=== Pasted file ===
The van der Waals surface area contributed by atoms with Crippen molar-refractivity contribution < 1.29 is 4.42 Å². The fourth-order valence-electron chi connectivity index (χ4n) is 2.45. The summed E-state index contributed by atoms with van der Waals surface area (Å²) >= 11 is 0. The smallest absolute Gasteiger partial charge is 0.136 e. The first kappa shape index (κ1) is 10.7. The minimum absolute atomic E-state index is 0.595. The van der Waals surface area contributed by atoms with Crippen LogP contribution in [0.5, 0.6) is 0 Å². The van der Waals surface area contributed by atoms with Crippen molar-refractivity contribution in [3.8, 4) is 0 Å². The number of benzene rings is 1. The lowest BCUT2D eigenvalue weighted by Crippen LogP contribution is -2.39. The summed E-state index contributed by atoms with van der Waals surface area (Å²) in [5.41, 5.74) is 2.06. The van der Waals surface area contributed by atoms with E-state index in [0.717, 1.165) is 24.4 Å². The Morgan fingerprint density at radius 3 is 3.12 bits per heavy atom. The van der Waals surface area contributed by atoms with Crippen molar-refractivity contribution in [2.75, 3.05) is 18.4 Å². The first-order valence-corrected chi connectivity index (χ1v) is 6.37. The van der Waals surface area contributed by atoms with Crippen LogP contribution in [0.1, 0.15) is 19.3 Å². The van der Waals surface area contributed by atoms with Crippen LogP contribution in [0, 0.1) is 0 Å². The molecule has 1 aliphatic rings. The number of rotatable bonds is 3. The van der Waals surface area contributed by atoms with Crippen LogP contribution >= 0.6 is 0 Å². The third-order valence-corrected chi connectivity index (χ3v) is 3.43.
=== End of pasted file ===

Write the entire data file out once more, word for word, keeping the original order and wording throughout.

The van der Waals surface area contributed by atoms with Crippen molar-refractivity contribution < 1.29 is 4.42 Å². The fourth-order valence-electron chi connectivity index (χ4n) is 2.45. The summed E-state index contributed by atoms with van der Waals surface area (Å²) >= 11 is 0. The smallest absolute Gasteiger partial charge is 0.136 e. The first kappa shape index (κ1) is 10.7. The minimum absolute atomic E-state index is 0.595. The van der Waals surface area contributed by atoms with Crippen LogP contribution in [0.5, 0.6) is 0 Å². The van der Waals surface area contributed by atoms with Crippen molar-refractivity contribution in [3.8, 4) is 0 Å². The number of benzene rings is 1. The lowest BCUT2D eigenvalue weighted by Crippen LogP contribution is -2.39. The summed E-state index contributed by atoms with van der Waals surface area (Å²) in [5.41, 5.74) is 2.06. The van der Waals surface area contributed by atoms with E-state index in [0.717, 1.165) is 24.4 Å². The Morgan fingerprint density at radius 3 is 3.12 bits per heavy atom. The van der Waals surface area contributed by atoms with Crippen molar-refractivity contribution in [2.75, 3.05) is 18.4 Å². The first-order valence-corrected chi connectivity index (χ1v) is 6.37. The van der Waals surface area contributed by atoms with Crippen LogP contribution in [0.1, 0.15) is 19.3 Å². The van der Waals surface area contributed by atoms with Crippen LogP contribution in [0, 0.1) is 0 Å². The molecule has 1 aliphatic rings. The number of rotatable bonds is 3. The van der Waals surface area contributed by atoms with Crippen LogP contribution >= 0.6 is 0 Å². The third-order valence-corrected chi connectivity index (χ3v) is 3.43.